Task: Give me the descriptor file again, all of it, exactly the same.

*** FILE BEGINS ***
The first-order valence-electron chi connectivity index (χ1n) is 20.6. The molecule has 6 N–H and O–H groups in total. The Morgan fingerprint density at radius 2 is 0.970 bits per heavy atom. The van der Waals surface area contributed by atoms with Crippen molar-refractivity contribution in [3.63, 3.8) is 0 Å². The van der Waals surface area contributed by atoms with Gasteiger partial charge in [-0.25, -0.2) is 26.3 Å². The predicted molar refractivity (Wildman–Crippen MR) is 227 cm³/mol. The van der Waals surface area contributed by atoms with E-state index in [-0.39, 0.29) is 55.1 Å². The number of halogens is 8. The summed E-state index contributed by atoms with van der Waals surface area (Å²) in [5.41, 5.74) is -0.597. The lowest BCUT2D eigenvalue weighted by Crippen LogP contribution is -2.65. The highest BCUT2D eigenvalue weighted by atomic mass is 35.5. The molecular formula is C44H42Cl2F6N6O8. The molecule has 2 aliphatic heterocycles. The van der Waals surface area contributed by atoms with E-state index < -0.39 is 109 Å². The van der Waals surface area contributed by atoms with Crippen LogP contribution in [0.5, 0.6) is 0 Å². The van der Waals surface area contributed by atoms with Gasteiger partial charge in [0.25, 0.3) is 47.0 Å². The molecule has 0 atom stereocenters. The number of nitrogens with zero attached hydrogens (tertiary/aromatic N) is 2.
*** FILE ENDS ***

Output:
The first-order valence-electron chi connectivity index (χ1n) is 20.6. The molecule has 6 N–H and O–H groups in total. The Morgan fingerprint density at radius 2 is 0.970 bits per heavy atom. The van der Waals surface area contributed by atoms with Crippen molar-refractivity contribution in [3.63, 3.8) is 0 Å². The van der Waals surface area contributed by atoms with Gasteiger partial charge in [-0.25, -0.2) is 26.3 Å². The predicted molar refractivity (Wildman–Crippen MR) is 227 cm³/mol. The van der Waals surface area contributed by atoms with E-state index in [-0.39, 0.29) is 55.1 Å². The number of halogens is 8. The summed E-state index contributed by atoms with van der Waals surface area (Å²) in [5.41, 5.74) is -0.597. The lowest BCUT2D eigenvalue weighted by Crippen LogP contribution is -2.65. The highest BCUT2D eigenvalue weighted by atomic mass is 35.5. The molecular formula is C44H42Cl2F6N6O8. The molecule has 2 aliphatic heterocycles. The van der Waals surface area contributed by atoms with E-state index < -0.39 is 109 Å². The van der Waals surface area contributed by atoms with Crippen LogP contribution in [0.5, 0.6) is 0 Å². The van der Waals surface area contributed by atoms with Gasteiger partial charge in [0.25, 0.3) is 47.0 Å². The molecule has 0 atom stereocenters. The number of nitrogens with zero attached hydrogens (tertiary/aromatic N) is 2.